Law and Business – Here be Dragons

In my day job (which as I may have mentioned is no longer in Coventry) I advise clients on a range of litigation-based topics, and not just housing and landlord-and-tenant. Most of them are small businesses of one sort or another. And I’ve been horrified by how little they know about really basic bits of law, despite having lived here for so many years. As one of my principals said when I was a trainee in London:

You don’t need to know exactly where the mines are. We’ve got people who can tell you that. But you DO need to know that you’re in a minefield.

I thought that Dragons would be better for the title, but the meaning’s the same. If you don’t know there might be a problem you go blundering on until it blows up in your face. Or has you for lunch.

Lawyers aren’t needed by most businesses every day. They get called in when the owners reckon they have a legal problem. So it’s the businesses which need to know what can be a problem and what is basically harmless. They need to learn a little law in the same way that you learn a little first aid – enough to deal with the minor cuts and bruises you get every day, but also enough to know that somebody with  excruciating pain in the chest radiating down the arms is beyond a sit-down and a nice cup of tea, and needs urgent help from the paramedics.

And it doesn’t help if they believe various myths, fairy stories and legends. Like the Four Humours of ancient Greek medicine, beliefs that chest pains are caused by an excess of black bile and are cured by applications of poultices of lettuce leaves, or whatever, aren’t just ineffective, they are downright harmful and prevent or at any rate delay proper treatment being given. Possibly until it’s too late.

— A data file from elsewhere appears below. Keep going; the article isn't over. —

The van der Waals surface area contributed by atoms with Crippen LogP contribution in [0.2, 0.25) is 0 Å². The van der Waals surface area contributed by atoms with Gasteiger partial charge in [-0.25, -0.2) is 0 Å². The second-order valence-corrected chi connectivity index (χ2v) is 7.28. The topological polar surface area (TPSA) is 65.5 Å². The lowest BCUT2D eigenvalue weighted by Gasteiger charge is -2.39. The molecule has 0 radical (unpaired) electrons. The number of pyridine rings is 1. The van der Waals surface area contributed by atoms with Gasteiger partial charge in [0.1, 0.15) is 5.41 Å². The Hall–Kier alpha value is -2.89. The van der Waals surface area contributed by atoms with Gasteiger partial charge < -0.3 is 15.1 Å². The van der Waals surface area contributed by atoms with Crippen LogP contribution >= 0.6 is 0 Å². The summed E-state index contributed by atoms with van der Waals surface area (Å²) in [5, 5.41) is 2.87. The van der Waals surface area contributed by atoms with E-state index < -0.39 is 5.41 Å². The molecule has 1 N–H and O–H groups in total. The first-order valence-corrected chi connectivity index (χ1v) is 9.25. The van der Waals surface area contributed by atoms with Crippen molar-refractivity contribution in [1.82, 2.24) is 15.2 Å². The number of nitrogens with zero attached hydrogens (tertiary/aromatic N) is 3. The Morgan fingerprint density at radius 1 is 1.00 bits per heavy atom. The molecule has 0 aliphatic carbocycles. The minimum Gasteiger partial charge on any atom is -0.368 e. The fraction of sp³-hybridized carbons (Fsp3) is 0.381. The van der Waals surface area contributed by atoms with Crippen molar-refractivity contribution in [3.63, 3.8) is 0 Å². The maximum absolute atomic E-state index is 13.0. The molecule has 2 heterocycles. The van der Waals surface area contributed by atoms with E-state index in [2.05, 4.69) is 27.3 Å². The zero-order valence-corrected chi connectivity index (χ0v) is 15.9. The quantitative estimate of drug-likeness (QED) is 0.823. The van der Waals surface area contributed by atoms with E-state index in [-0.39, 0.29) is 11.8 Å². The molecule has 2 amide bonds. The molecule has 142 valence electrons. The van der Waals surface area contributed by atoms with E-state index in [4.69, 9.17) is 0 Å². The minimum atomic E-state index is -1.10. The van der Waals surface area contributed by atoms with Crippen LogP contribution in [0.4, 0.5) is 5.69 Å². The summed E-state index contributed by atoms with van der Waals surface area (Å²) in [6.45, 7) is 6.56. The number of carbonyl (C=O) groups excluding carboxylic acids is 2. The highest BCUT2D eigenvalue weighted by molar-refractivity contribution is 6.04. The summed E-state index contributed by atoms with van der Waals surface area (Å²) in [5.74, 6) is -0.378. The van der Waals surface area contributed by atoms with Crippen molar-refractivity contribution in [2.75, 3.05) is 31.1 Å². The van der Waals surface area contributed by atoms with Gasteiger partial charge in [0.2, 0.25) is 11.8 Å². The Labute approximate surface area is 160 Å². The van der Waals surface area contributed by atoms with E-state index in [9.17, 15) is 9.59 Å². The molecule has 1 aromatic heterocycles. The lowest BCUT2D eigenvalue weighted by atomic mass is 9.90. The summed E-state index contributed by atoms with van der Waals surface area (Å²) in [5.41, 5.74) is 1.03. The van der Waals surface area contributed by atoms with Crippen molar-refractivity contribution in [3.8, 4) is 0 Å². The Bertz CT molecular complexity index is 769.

So here are a few points that have come to me, in no particular order.


Business Leases are always tricky. A lot depends on what isn’t there (which you can’t see) as well as what is (which you can). You are tying up large amounts of money for long periods of time, and if you get things wrong you may be risking the entire business. ALWAYS take advice on these. If the lawyer misses something you can sue him. If you do,  and you are far more likely to do so,  you don’t have this option.  And do note the key dates etc for break clauses, payment of rent, service of notices and so on. They really matter.

Residential leases are slightly easier. If it is a long lease (eg 99 years) you will both need lawyers as it’s conveyancing and any mortgagees will insist on it, apart from anything else. If it is a short AST lease then a landlord needs at the least to get a standard lease from a reputable source (eg one of the landlords organisations) and read it carefully. A tenant may get away without paid advice, but again reading things through and asking questions (preferably in writing) is vital.


  • If you are served with any sort of formal notice take advice. It is probably important, and undoubtedly has a time-limit for a response.
  • If you want to serve a formal notice take advice too, at least the first time. There are often prescribed forms, and if you don’t use them, or don’t fill them in properly they probably won’t be valid.
  • If you are the tenant, or one of the tenants, then you are liable for ALL the rent for the WHOLE term of the lease. So are the other tenants going to pay their share? Are any sub-tenants too, because you’re liable for their rent as well. And do you want to stay there for as long as that?
  • If you are the landlord do remember that the most reliable tenants can go bankrupt/get wound up, or die, and you may have void periods. And that guarantors aren’t always entirely reliable either.
  • Most tenants with business leases can renew them when they expire. Unless this right has been excluded, which it often is. And there are a lot of important time limits and notices involved with this area. Beware.